Ensure that the canopy is fixed firmly on the wall or supporting poles. Sometimes the heat waves tend to cause the canopy to fly off or knock over.
Consider investing in a smokeless grilling machine. Consider taking measures to reduce the amount of smoke produced by the current barbecuing machine.
Weather conditions can be important. Windy conditions make open flames risky. Extreme dryness can be just as risky. If possible, consider shielding the grill from the wind by hanging a piece of fabric in the rear.
Keep a safe distance from the walls of your home. For you to grill in the awning means the grill will be in close proximity to the wall. But because the manufactured home may have wooden parts on the walls that make it flammable, consider positioning the grill a safe distance from the walls. You should even keep a longer distance if your grill is powered by propane or charcoal.
If your awning is not fire-resistant (probably because you didn’t envision grilling under it back then) and you can afford a new fire-resistant alternative, consider investing in a stand-alone fire-resistant fabric that can be added on the awning when grilling and removed afterward. One such fabric is Top Gun FR 776 Burgundy Fire-Retardant Awning and Shade Fabric.
Why You SHOULDN’T Grill Underneath Your Awning
The above was tongue-in-the-cheek support meant to guide you on how to grill in your awning. But, honestly, it isn’t entirely advisable to grill in your beautiful awning that cost you a lot of money to install.
Unless you want to grill in the middle of a rainstorm when grilling in the backyard wouldn’t be a particularly good idea, there is no good reason to grill in the awning. In fact, grilling in the open backyard offers a more fun experience compared to inside an awning.
Space is the first benefit
The open backyard is spacious than inside the awning. You have access to more sitting space for guests and family members. Better yet, if your grill is one of those that demand large spaces, grilling in an open space is fun than grilling in a small confined awning. You obviously need more space to accommodate food and other items that go with a full-blown party barbecue.
Another benefit of grilling in the open backyard is a minimal smoke annoyance and almost no overheating. Unlike the awning that will trap smoke and heat under it, the open backyard readily lets smoke and excess heat escape into the environment.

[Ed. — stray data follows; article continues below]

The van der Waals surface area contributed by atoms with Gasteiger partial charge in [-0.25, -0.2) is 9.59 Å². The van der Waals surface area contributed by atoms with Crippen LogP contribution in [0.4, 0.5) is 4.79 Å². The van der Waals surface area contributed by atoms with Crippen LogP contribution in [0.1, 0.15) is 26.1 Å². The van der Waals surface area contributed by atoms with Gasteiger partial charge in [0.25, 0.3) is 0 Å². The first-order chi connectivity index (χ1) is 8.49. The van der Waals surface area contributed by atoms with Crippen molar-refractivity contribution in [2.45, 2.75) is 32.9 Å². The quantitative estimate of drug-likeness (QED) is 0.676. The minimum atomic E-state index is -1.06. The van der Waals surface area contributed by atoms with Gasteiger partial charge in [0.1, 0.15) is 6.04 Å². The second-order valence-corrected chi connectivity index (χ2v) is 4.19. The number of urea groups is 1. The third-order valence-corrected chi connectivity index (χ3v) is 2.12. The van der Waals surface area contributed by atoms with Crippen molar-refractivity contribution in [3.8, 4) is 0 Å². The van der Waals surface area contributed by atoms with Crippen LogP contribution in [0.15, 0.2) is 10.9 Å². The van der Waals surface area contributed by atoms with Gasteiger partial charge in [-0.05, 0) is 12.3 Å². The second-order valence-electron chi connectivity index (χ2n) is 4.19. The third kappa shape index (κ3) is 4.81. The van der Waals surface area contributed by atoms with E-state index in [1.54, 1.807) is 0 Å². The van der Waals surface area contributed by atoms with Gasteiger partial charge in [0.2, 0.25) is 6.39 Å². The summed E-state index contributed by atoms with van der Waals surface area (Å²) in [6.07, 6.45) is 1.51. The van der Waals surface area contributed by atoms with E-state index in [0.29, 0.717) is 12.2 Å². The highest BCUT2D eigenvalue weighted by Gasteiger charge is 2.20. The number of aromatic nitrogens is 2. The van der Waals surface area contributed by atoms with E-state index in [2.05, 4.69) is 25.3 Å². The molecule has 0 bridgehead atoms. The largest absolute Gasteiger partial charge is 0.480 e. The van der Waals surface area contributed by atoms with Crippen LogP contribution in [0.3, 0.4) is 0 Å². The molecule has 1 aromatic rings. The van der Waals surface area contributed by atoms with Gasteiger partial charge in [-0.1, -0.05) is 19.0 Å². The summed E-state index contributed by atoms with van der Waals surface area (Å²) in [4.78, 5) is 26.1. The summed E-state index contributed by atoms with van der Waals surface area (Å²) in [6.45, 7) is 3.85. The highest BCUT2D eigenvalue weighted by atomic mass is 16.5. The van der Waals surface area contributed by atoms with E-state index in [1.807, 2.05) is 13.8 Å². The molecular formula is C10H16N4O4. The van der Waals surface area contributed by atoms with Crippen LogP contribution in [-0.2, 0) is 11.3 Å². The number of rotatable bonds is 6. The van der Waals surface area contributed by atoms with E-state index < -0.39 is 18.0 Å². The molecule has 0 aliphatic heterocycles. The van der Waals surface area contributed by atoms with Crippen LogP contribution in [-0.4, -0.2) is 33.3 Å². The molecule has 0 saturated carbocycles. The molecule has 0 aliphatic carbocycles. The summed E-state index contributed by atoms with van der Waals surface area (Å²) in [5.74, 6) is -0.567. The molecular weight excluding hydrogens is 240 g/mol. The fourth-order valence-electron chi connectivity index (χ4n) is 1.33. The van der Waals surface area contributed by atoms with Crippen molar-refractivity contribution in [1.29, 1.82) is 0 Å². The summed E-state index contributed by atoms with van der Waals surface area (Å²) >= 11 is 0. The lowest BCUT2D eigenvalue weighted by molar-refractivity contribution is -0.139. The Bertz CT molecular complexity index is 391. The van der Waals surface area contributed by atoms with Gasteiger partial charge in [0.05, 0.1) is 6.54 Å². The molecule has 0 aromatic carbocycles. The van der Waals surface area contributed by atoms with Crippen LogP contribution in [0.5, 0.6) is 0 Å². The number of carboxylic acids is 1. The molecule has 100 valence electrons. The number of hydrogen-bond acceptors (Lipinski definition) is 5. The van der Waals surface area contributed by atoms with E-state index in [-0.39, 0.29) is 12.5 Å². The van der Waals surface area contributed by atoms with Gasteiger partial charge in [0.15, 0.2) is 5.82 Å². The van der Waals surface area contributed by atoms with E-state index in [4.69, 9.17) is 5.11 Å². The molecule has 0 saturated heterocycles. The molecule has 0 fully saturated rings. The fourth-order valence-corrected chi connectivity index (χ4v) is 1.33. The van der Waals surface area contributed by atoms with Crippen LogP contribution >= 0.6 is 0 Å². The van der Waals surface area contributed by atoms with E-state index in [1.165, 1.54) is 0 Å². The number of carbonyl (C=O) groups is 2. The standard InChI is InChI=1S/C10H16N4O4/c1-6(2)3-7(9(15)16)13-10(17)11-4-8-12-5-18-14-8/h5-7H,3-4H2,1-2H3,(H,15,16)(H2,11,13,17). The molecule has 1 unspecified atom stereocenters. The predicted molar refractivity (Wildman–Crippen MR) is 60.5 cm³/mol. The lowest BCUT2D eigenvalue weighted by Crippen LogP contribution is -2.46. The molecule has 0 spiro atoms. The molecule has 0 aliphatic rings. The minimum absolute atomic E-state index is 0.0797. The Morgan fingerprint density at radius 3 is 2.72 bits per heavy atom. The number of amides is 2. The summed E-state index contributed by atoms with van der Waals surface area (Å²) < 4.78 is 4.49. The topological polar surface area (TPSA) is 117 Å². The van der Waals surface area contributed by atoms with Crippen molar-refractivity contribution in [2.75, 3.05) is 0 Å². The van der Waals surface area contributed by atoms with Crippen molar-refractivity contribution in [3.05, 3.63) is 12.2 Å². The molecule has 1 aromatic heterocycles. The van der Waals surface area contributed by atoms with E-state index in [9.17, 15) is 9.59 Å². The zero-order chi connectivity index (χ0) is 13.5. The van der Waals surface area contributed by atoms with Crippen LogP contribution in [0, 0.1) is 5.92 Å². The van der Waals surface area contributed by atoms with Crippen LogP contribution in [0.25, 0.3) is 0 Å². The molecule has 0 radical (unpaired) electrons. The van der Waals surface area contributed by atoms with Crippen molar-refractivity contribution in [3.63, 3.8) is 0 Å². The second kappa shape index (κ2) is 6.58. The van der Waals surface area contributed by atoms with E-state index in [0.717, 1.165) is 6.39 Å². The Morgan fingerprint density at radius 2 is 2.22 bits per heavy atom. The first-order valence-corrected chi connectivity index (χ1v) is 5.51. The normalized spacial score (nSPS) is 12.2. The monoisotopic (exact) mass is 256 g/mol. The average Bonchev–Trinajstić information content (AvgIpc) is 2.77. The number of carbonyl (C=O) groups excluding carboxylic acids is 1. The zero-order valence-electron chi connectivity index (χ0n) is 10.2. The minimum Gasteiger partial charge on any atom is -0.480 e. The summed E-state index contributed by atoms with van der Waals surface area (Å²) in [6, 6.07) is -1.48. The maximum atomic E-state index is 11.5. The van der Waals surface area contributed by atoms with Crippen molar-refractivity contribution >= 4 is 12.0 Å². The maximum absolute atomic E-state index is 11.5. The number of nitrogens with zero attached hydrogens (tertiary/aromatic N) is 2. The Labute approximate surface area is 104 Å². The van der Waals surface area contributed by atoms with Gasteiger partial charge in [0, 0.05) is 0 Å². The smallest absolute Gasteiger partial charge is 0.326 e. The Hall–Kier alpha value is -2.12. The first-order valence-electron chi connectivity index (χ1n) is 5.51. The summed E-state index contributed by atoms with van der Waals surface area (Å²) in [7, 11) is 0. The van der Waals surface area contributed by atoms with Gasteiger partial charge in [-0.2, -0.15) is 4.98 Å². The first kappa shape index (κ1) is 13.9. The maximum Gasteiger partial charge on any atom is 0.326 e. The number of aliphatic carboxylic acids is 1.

Awning – Wear & Tear
Also, long term grilling under your awning takes a toll on the canopy of the awning and the walls of your home. In fact, there is a risk of burning down your home if, by any bad chance, the fire gets on the flammable parts of the wall (if it is made from wood or has wooden or vinyl sidings). The canopy itself may catch fire or melt and give a bad party experience.
So, there isn’t really a good reason as to why you might want to ruin your awning with the grilling heat and smoke. If you look at the cost of having a new awning in place after ruining the current one, or the cost of repairing the damages that may be caused by barbecuing under the awning, it should be enough to convince you to grill in your open backyard.
However, sometimes the risk isn’t that big. If you take all the necessary precautions and set up the grilling properly, there are minimal chances you will have a bad experience. Also, nothing beats the experience of grilling under the awning with family and friends.
The canopy’s support for grilling is the last factor we consider when installing awnings. That’s why you might be asking yourself whether it is a good idea to barbecue under it. It is perfectly OK to grill under the awning most of the time, but need to consider several things including the material of construction of the awning.
Awnings made from fire-resistant materials are better because they won’t melt or catch fire above the grill’s heat. You should position your grill at the edge of the awning to permit smoke escape into the atmosphere. Also, keep a safe distance from the walls of the house. You can raise the height of the awning slightly to prevent the heat and smoke from building up.
You don’t really need to grill in your awning if you have an open backyard on your property except if it’s very necessary.